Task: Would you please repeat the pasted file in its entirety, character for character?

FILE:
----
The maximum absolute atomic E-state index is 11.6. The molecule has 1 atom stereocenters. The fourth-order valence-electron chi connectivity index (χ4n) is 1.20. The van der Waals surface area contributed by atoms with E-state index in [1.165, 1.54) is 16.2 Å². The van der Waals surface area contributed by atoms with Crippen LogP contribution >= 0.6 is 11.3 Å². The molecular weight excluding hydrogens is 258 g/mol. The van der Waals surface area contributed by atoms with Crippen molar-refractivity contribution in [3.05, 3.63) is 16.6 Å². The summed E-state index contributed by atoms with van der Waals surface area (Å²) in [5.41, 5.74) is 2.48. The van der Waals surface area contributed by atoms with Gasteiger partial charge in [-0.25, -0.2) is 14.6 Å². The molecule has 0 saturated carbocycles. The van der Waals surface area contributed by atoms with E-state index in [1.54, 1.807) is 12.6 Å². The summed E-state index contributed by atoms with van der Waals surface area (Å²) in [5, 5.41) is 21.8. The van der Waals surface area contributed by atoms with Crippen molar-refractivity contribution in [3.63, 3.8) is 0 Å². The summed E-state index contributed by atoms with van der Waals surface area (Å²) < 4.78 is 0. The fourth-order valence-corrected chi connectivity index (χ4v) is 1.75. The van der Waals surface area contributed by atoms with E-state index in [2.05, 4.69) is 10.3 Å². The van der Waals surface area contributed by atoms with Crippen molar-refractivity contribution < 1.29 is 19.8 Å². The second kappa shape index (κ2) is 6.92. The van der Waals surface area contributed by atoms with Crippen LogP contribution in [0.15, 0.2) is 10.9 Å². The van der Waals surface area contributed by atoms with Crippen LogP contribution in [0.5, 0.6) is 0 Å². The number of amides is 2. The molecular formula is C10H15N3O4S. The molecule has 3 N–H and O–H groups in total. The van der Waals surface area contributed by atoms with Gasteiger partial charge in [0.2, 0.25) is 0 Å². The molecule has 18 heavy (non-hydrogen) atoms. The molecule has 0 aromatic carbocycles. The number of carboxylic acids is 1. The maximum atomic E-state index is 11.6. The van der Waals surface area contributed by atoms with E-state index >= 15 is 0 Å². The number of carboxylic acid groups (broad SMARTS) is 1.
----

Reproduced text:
The maximum absolute atomic E-state index is 11.6. The molecule has 1 atom stereocenters. The fourth-order valence-electron chi connectivity index (χ4n) is 1.20. The van der Waals surface area contributed by atoms with E-state index in [1.165, 1.54) is 16.2 Å². The van der Waals surface area contributed by atoms with Crippen LogP contribution >= 0.6 is 11.3 Å². The molecular weight excluding hydrogens is 258 g/mol. The van der Waals surface area contributed by atoms with Crippen molar-refractivity contribution in [3.05, 3.63) is 16.6 Å². The summed E-state index contributed by atoms with van der Waals surface area (Å²) in [5.41, 5.74) is 2.48. The van der Waals surface area contributed by atoms with Gasteiger partial charge in [-0.25, -0.2) is 14.6 Å². The molecule has 0 saturated carbocycles. The van der Waals surface area contributed by atoms with E-state index in [1.54, 1.807) is 12.6 Å². The summed E-state index contributed by atoms with van der Waals surface area (Å²) in [5, 5.41) is 21.8. The van der Waals surface area contributed by atoms with Crippen molar-refractivity contribution in [3.63, 3.8) is 0 Å². The summed E-state index contributed by atoms with van der Waals surface area (Å²) < 4.78 is 0. The fourth-order valence-corrected chi connectivity index (χ4v) is 1.75. The van der Waals surface area contributed by atoms with E-state index in [2.05, 4.69) is 10.3 Å². The van der Waals surface area contributed by atoms with Crippen molar-refractivity contribution < 1.29 is 19.8 Å². The second kappa shape index (κ2) is 6.92. The van der Waals surface area contributed by atoms with Crippen LogP contribution in [0.15, 0.2) is 10.9 Å². The van der Waals surface area contributed by atoms with Crippen LogP contribution in [0.5, 0.6) is 0 Å². The number of amides is 2. The molecular formula is C10H15N3O4S. The molecule has 3 N–H and O–H groups in total. The van der Waals surface area contributed by atoms with Gasteiger partial charge in [0.2, 0.25) is 0 Å². The molecule has 18 heavy (non-hydrogen) atoms. The molecule has 0 aromatic carbocycles. The number of carboxylic acids is 1. The maximum atomic E-state index is 11.6. The van der Waals surface area contributed by atoms with E-state index >= 15 is 0 Å². The number of carboxylic acid groups (broad SMARTS) is 1.